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Diversify Your Conferences: BWCB's Fall Conference Experience, Reflection, and a Call to Action

Updated: Dec 7, 2023

Authors: Aude Ikuzwe Sindikubwabo, Latavia Thompson, Jenea Adams


The last two quarters of the year are typically busy in science, with conferences happening in various fields. In-person meetings allow you to stay updated in your field, reconnect with friends and colleagues, and enjoy freebies. Larger conferences draw thousands of participants, fostering knowledge exchange, exhibition visits, and networking. These experiences influence scientific progress by forming new connections and collaborations, creating a cycle of success. Despite the digital age, in-person interactions remain invaluable. These are the experiences every scientist should be able to enjoy if they wish.


In computational biology, diversity and inclusion are vital for innovation. For Black women in this field, attending conferences is crucial. Our nonprofit aims to leverage the unique benefits of face-to-face interactions to empower Black women globally and advocate for inclusive frameworks in conference planning.



The Power of Presence


For many Black women scientists, while the connection to the broader community is valuable, we are too used to being the only Black woman, or one of the only, at an event. Especially conferences in the biomedical sciences, where discussions on disparities within our communities are highlighted, but the scientists and the data do not always reflect the lived experience of the issues proposed; it can feel alienating. For those who even make it to a conference despite visa restrictions, prohibitive reimbursement schemes, dependent care plans, building accessibility, and other systemic hurdles that disproportionally affect marginalized scientists, this is not a feeling we should be accustomed to, especially not in computational biology.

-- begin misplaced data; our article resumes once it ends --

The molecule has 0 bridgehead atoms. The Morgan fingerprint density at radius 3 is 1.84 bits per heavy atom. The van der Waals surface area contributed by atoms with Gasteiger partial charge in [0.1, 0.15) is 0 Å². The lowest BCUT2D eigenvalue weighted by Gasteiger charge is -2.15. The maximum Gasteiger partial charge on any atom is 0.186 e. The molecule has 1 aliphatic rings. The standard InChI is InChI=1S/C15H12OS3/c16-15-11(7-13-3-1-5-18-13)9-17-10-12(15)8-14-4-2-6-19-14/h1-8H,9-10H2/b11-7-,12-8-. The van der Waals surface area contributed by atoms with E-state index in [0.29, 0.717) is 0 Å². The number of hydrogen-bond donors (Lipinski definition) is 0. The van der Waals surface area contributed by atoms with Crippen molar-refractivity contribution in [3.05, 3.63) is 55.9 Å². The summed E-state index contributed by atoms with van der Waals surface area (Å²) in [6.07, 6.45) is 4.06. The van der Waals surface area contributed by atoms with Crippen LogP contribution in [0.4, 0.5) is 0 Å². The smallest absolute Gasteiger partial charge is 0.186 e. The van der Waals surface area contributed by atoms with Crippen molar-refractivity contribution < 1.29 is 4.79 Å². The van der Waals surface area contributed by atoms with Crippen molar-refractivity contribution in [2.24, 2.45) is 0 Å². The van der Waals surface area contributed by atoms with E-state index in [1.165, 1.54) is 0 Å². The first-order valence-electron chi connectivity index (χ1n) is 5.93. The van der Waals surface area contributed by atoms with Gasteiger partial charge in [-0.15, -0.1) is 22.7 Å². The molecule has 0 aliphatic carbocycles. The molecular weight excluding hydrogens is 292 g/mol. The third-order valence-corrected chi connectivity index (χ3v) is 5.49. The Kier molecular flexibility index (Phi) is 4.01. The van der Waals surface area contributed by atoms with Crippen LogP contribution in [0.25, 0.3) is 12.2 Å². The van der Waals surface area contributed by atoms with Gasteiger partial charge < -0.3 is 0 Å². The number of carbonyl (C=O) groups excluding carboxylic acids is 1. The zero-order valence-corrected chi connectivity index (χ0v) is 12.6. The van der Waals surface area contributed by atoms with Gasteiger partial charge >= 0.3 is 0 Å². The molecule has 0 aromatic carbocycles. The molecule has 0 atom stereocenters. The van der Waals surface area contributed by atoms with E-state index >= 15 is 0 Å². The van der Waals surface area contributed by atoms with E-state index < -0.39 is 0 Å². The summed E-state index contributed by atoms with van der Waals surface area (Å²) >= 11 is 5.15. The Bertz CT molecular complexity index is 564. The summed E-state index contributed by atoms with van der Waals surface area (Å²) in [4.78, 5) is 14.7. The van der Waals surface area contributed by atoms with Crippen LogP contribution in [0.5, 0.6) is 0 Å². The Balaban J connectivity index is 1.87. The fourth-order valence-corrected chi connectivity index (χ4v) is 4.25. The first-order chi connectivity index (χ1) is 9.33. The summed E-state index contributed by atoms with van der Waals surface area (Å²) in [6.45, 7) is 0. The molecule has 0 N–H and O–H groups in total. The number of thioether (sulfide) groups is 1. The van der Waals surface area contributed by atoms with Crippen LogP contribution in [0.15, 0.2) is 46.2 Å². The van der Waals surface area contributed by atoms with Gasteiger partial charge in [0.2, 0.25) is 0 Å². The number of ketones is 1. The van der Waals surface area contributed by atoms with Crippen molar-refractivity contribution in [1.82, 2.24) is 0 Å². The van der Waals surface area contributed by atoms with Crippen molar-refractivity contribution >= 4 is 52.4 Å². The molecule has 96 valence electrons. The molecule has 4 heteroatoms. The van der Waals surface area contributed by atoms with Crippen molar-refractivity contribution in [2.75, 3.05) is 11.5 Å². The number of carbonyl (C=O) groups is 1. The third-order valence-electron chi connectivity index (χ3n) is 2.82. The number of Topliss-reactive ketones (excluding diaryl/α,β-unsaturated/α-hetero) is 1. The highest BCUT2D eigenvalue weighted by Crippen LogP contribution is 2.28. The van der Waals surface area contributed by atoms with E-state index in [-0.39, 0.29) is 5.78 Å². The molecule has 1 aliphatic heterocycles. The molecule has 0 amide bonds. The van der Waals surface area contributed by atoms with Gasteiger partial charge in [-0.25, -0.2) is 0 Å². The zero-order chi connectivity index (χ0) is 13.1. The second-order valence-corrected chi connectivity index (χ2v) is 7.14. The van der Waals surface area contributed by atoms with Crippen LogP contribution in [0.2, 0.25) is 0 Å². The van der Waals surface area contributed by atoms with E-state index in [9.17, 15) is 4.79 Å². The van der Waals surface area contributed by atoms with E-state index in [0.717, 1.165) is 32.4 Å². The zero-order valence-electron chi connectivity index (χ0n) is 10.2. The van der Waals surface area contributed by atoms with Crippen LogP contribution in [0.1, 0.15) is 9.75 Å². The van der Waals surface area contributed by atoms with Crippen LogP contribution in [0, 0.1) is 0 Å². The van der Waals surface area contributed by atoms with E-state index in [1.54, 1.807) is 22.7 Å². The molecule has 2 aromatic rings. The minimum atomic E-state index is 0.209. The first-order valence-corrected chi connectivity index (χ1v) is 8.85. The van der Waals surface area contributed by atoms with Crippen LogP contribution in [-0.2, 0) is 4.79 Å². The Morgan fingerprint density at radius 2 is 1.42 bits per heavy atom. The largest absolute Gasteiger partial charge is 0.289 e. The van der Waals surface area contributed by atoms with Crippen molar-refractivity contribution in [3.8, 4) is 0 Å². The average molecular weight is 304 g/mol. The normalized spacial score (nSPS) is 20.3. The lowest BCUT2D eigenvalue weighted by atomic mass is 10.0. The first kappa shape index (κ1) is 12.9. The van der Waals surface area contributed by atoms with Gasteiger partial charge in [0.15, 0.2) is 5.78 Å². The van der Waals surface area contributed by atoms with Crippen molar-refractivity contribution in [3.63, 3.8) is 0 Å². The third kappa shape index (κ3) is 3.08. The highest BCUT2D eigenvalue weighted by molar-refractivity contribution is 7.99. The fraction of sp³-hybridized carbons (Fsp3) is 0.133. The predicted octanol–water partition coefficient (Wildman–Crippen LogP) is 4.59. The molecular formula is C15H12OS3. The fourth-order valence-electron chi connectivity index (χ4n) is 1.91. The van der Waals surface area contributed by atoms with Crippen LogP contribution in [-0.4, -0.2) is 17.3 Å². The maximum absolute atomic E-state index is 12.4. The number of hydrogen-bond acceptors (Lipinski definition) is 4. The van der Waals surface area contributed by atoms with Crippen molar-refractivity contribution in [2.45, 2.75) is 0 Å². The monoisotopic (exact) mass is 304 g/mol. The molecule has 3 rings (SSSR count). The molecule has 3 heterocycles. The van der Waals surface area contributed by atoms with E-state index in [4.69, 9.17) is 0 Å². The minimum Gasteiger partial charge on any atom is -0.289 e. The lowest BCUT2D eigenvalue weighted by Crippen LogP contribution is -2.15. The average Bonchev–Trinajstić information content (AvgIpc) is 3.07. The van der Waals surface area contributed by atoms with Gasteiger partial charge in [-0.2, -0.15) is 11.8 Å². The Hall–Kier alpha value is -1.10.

The drive to accelerate opportunity is at the heart of our nonprofit's mission. In-person conferences provide a unique platform for Black women (and other marginalized scientists) to see, meet, and interact with others who share their passion for computational biology. The experience of witnessing accomplished leaders who look like them fosters a sense of belonging and reinforces the belief that they, too, can make significant contributions to the field.


Below, we share photos of Black women immersing themselves in the vibrant atmosphere of conferences, engaging in thought-provoking discussions, and forming connections that transcend geographical boundaries. These snapshots capture moments of inspiration, mentorship, and shared enthusiasm – moments that become the building blocks for future success.